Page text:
Later that day as the temperature started to drop we stopped to cross another train heading in the opposite direction to us. As this train neared we heard the most unearthly sound, which was spine tingling. The train consisted of steel wagons covered in pig netting and the noise was made by Frenchmen being transported as slave labourers to Germany and were crying for help to relieve their sufferings. We could do nothing for them but their cries gave me nightmares for some years after the war. I cannot imagine how many were in the wagons and how many could have survived the night.

From the camp at Fallingbostel we were able to hear the sound of the canon at the time the crossing of the Rhine was being pursued. This continued day and night for some days and when we found out the attempt had been successful we were elated.

About this time the Germans apparently decided we were of some value to them and arranged an evacuation. We were to travel by train to Lubeck but when we arrived in Hamburg a large air raid was in progress which did considerable damage to buildings and railways. As our train could not proceed we were required to finish the journey on foot. Our route is now a mystery to me but I do remember passing through Schleswig-Holstein and days later crossing the river Elbe by ferry which looked like a small landing barge. During this embarkation of about 100 prisoners, two British aircraft appeared. They came down low but did not fire, much to our relief. We then walked about 30 kms per day sleeping in barns on farms each night. We did, however, have a rest day on Sundays. Our biggest fear was that of being 'strafed' by British aircraft and indeed this happened to the group which left after ours. We did, however, become adept at diving into the ditches on each side of the road.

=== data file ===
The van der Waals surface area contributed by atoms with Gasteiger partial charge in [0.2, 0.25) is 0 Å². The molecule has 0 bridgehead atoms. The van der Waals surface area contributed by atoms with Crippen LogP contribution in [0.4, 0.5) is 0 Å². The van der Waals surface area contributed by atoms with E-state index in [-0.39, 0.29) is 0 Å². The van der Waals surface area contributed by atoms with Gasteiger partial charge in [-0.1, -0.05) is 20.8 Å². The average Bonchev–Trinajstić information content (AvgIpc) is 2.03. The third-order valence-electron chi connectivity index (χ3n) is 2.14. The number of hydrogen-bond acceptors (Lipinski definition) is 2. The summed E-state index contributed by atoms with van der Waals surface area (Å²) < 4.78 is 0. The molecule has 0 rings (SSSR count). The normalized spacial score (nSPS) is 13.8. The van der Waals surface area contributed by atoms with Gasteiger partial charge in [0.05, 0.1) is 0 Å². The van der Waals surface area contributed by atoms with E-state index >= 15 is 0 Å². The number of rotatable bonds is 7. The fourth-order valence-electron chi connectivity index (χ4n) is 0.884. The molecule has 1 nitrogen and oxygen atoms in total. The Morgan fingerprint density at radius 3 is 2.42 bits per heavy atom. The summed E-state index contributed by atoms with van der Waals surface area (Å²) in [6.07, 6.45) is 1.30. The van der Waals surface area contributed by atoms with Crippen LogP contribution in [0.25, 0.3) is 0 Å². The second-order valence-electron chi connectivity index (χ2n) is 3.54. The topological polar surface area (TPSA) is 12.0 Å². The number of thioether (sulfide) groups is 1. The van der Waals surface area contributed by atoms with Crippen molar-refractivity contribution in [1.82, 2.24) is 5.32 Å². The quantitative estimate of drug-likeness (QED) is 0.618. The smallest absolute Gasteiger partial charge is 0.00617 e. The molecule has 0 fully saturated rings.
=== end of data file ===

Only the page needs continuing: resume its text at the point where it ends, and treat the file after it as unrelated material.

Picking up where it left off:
Early in the march most of us suffered from an internal complaint which struck suddenly and left no time to seek a suitable location. The first two casualties occurred one morning and they dropped behind. Two guards stayed with them but I do not remember them ever rejoining the party.

My own case was more amusing. We had stopped in a barnyard and dug a hole. There was no cover so the hole was in plain view from the road. While I was using this convenience two girls drove up in a wagon of potatoes and waved quite vigorously. They were not in a hurry and were quite happy to stay and talk to the group.